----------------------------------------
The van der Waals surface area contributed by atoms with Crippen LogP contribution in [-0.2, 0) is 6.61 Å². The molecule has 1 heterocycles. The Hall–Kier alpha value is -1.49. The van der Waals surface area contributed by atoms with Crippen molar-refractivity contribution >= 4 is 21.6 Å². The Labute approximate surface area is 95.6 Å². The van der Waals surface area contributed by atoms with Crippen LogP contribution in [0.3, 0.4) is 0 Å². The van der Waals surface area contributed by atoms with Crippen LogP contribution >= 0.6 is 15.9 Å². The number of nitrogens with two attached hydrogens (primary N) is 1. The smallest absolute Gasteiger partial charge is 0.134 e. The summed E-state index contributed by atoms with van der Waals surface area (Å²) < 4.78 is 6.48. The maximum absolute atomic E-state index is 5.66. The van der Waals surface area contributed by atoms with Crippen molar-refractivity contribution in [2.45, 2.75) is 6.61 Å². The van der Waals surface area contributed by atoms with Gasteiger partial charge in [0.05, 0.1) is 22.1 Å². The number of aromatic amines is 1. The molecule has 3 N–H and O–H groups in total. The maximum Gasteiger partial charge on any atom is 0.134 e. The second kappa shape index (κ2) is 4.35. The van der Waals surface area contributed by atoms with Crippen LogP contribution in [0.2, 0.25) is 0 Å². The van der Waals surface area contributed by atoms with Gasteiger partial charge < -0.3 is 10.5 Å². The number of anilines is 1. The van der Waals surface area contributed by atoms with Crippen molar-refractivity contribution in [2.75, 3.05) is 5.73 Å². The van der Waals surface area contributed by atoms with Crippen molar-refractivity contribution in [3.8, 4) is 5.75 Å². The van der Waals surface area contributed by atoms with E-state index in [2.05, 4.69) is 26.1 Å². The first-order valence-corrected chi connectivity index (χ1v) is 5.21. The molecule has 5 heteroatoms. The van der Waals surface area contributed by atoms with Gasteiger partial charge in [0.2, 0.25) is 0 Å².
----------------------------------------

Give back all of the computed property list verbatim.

The van der Waals surface area contributed by atoms with Crippen LogP contribution in [-0.2, 0) is 6.61 Å². The molecule has 1 heterocycles. The Hall–Kier alpha value is -1.49. The van der Waals surface area contributed by atoms with Crippen molar-refractivity contribution >= 4 is 21.6 Å². The Labute approximate surface area is 95.6 Å². The van der Waals surface area contributed by atoms with Crippen LogP contribution in [0.3, 0.4) is 0 Å². The van der Waals surface area contributed by atoms with Crippen LogP contribution >= 0.6 is 15.9 Å². The number of nitrogens with two attached hydrogens (primary N) is 1. The smallest absolute Gasteiger partial charge is 0.134 e. The summed E-state index contributed by atoms with van der Waals surface area (Å²) < 4.78 is 6.48. The maximum absolute atomic E-state index is 5.66. The van der Waals surface area contributed by atoms with Crippen molar-refractivity contribution in [2.45, 2.75) is 6.61 Å². The van der Waals surface area contributed by atoms with Gasteiger partial charge in [0.05, 0.1) is 22.1 Å². The number of aromatic amines is 1. The molecule has 3 N–H and O–H groups in total. The maximum Gasteiger partial charge on any atom is 0.134 e. The second kappa shape index (κ2) is 4.35. The van der Waals surface area contributed by atoms with Crippen LogP contribution in [0.2, 0.25) is 0 Å². The van der Waals surface area contributed by atoms with Gasteiger partial charge < -0.3 is 10.5 Å². The number of anilines is 1. The van der Waals surface area contributed by atoms with Crippen molar-refractivity contribution in [2.75, 3.05) is 5.73 Å². The van der Waals surface area contributed by atoms with Crippen molar-refractivity contribution in [3.8, 4) is 5.75 Å². The van der Waals surface area contributed by atoms with E-state index in [2.05, 4.69) is 26.1 Å². The first-order valence-corrected chi connectivity index (χ1v) is 5.21. The molecule has 5 heteroatoms. The van der Waals surface area contributed by atoms with Gasteiger partial charge in [0.2, 0.25) is 0 Å².